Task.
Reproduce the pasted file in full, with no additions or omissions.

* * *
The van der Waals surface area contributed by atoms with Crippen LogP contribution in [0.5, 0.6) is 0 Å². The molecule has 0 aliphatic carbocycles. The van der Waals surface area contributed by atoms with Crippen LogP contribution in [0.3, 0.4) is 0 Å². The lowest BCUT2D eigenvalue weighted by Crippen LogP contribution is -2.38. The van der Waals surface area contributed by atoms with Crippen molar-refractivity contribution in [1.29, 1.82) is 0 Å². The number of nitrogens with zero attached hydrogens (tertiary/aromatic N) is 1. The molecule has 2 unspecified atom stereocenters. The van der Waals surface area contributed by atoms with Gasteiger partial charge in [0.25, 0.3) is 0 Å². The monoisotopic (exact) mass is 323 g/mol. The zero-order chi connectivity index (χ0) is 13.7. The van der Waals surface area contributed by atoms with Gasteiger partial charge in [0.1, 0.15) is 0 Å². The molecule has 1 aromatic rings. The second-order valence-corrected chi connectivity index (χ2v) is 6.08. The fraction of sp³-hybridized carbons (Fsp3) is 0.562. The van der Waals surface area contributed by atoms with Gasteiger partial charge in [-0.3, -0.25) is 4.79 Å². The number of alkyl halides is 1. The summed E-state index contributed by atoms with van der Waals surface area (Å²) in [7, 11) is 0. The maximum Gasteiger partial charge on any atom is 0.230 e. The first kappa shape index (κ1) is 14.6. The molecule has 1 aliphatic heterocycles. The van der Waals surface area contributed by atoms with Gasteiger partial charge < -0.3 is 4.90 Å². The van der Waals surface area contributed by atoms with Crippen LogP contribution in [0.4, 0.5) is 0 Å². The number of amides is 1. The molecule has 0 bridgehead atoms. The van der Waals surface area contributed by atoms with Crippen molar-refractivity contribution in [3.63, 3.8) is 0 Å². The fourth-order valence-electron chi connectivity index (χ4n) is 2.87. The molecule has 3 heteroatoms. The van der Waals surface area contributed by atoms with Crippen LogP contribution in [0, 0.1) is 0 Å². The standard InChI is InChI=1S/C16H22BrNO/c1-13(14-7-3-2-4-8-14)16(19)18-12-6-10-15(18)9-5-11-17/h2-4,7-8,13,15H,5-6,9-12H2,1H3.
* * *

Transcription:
The van der Waals surface area contributed by atoms with Crippen LogP contribution in [0.5, 0.6) is 0 Å². The molecule has 0 aliphatic carbocycles. The van der Waals surface area contributed by atoms with Crippen LogP contribution in [0.3, 0.4) is 0 Å². The lowest BCUT2D eigenvalue weighted by Crippen LogP contribution is -2.38. The van der Waals surface area contributed by atoms with Crippen molar-refractivity contribution in [1.29, 1.82) is 0 Å². The number of nitrogens with zero attached hydrogens (tertiary/aromatic N) is 1. The molecule has 2 unspecified atom stereocenters. The van der Waals surface area contributed by atoms with Gasteiger partial charge in [0.25, 0.3) is 0 Å². The monoisotopic (exact) mass is 323 g/mol. The zero-order chi connectivity index (χ0) is 13.7. The van der Waals surface area contributed by atoms with Gasteiger partial charge in [0.1, 0.15) is 0 Å². The molecule has 1 aromatic rings. The second-order valence-corrected chi connectivity index (χ2v) is 6.08. The fraction of sp³-hybridized carbons (Fsp3) is 0.562. The van der Waals surface area contributed by atoms with Gasteiger partial charge in [-0.3, -0.25) is 4.79 Å². The number of alkyl halides is 1. The summed E-state index contributed by atoms with van der Waals surface area (Å²) in [7, 11) is 0. The maximum Gasteiger partial charge on any atom is 0.230 e. The first kappa shape index (κ1) is 14.6. The molecule has 1 aliphatic heterocycles. The van der Waals surface area contributed by atoms with Gasteiger partial charge < -0.3 is 4.90 Å². The van der Waals surface area contributed by atoms with Crippen LogP contribution in [0.4, 0.5) is 0 Å². The number of amides is 1. The molecule has 0 bridgehead atoms. The van der Waals surface area contributed by atoms with Crippen molar-refractivity contribution in [3.63, 3.8) is 0 Å². The fourth-order valence-electron chi connectivity index (χ4n) is 2.87. The molecule has 3 heteroatoms. The van der Waals surface area contributed by atoms with Crippen LogP contribution in [0, 0.1) is 0 Å². The standard InChI is InChI=1S/C16H22BrNO/c1-13(14-7-3-2-4-8-14)16(19)18-12-6-10-15(18)9-5-11-17/h2-4,7-8,13,15H,5-6,9-12H2,1H3.